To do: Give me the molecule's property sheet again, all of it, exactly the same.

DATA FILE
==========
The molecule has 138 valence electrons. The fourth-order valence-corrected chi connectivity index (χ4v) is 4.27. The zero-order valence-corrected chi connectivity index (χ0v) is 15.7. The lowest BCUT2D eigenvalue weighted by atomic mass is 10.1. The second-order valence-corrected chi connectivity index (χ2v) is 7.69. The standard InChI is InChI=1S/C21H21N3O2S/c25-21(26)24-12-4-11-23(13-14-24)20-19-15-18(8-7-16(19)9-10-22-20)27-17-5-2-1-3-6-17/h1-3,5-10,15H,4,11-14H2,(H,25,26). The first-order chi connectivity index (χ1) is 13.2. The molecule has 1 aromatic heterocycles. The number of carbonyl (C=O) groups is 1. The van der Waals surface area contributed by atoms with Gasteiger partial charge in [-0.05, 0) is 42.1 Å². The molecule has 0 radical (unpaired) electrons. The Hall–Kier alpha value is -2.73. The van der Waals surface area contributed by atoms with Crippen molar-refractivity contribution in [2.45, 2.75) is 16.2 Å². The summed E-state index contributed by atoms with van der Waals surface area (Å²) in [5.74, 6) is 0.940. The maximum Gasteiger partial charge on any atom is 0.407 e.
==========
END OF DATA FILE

The molecule has 138 valence electrons. The fourth-order valence-corrected chi connectivity index (χ4v) is 4.27. The zero-order valence-corrected chi connectivity index (χ0v) is 15.7. The lowest BCUT2D eigenvalue weighted by atomic mass is 10.1. The second-order valence-corrected chi connectivity index (χ2v) is 7.69. The standard InChI is InChI=1S/C21H21N3O2S/c25-21(26)24-12-4-11-23(13-14-24)20-19-15-18(8-7-16(19)9-10-22-20)27-17-5-2-1-3-6-17/h1-3,5-10,15H,4,11-14H2,(H,25,26). The first-order chi connectivity index (χ1) is 13.2. The molecule has 1 aromatic heterocycles. The number of carbonyl (C=O) groups is 1. The van der Waals surface area contributed by atoms with Gasteiger partial charge in [-0.05, 0) is 42.1 Å². The molecule has 0 radical (unpaired) electrons. The Hall–Kier alpha value is -2.73. The van der Waals surface area contributed by atoms with Crippen molar-refractivity contribution in [2.45, 2.75) is 16.2 Å². The summed E-state index contributed by atoms with van der Waals surface area (Å²) in [5.74, 6) is 0.940. The maximum Gasteiger partial charge on any atom is 0.407 e.